"We have within us deeply rooted weaknesses, passions, and defects. This cannot all be cut out with one sharp motion, but patience, persistence, care and attention. The path leading to perfection is long. Pray to God so that He will strengthen you. Patiently accept your falls and, having stood up, immediately run to God, not remaining in that place where you have fallen. Do not despair if you keep falling into your old sins. Many of them are strong because they have received the force of habit. Only with the passage of time and with fervor will they be conquered. Don't let anything deprive you of hope.” (St. Nectarios of Aegina)

 

"The word perfect means"mature or complete,” not"flawless…In the Bible, perfect usually means completeness or maturity…God wants to make us mature and complete” (Life Application Study Bible, Colossians 1:28-29, Hebrews 5:9, James 1:2-4)

 

“Perfection is Christian maturity, the result of spiritual growth.” (Orthodox Study Bible, Hebrews 6:1)

 

“It may sound strange, but frequently a person with a poor self-image tends to be a perfectionist. If you feel inadequate, unsure of other people’s love, then you start saying to yourself,"If only I try harder, if I achieve more, if I’m a better person, then I’ll feel better about myself and other people will love me.” (Jim Conway)

 

“Human perfectionism is often about the ego. It is about what we can achieve through our own wills and efforts. While not inherently wrong to strive for excellence, we can often get blinded in our self-motivated perfectionism…” (Sacramental Living II)

 

“I know I will experience a growth and a maturity, the type of perfection Christ advocated, if I live for Him and in Him and strive for it knowing that it is not just my effort alone, but my effort to let Him guide me in my heart and mind. The trick is not to seek perfectionism but to seek perfection through a humble admission of my limitations, yet offering all I have in constant service of Him. It will be through Him and because of Him that I grow towards being perfect.” (Sacramental Living II)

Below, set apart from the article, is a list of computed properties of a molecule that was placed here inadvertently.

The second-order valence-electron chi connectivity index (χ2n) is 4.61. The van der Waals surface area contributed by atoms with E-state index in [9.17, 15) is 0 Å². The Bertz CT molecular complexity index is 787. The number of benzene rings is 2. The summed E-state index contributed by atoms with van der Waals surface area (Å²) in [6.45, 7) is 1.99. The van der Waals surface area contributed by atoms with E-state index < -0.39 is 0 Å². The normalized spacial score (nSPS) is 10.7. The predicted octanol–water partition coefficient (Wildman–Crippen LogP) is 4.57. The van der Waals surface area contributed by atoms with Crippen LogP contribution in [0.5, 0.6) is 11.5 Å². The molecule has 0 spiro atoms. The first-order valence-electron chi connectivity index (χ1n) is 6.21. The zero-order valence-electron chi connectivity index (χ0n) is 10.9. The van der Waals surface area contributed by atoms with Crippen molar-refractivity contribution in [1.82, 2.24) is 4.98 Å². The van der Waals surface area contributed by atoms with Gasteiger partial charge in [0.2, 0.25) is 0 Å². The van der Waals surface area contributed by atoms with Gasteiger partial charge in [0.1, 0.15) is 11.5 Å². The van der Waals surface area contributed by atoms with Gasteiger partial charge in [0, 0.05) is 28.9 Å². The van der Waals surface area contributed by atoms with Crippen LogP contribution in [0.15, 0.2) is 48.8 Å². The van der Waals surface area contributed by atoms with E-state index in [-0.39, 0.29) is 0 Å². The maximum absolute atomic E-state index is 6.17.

“It’s hard for a perfectionist like me, but I have to admit I can never be good enough. No matter how sound my strategy, how much I study, how hard I work—I’ll always be a failure when it comes to being perfect. Yet God loves me anyway. And believing that gives me the greatest sense of peace, calm, and security in the world.” (Tom Landry)

 

“Godliness is perfection that is never complete." (St. Philotheos of Sinai)

 

“Christian maturity involves acting on the guidance that you have already received. We can always make excuses that we still have so much to learn. The instruction for us is to live up to what we already know and live out what we have already learned. We do not have to be sidetracked by an unending search for truth.” (Life Application Study Bible, Philippians 3:16)

 

"How could I possibly be the apple of God’s eye when my behavior is not yet perfect? Because green apples are apples too! One day I shall be a mature September apple, perfectly formed. But, for now, I am still growing.” (Alice Chapin)

 

“...perfectionism also fails to realize that God loves unconditionally. God doesn’t withhold love until we arrive at perfection. He loves us while we are growing and even while we are his enemies. His love enables us to change and mature."  (Jim Conway)

 

“The Lord Jesus illumines the mysteries of the kingdom of Heaven with two parables, the Mustard Seed and the Leaven. His focus is on our spiritual maturation in relation to Himself…The two parables emphasize the Lord’s role as the primary actor in our spiritual growth… He prepares us for union with Himself so that we may grow and, in turn, leaven the many around us.” (Dynamis 7/16/2014)

 

"The sign that we are maturing gracefully is contentment with who we are and what we have accomplished." (Rev. Christopher H. Martin)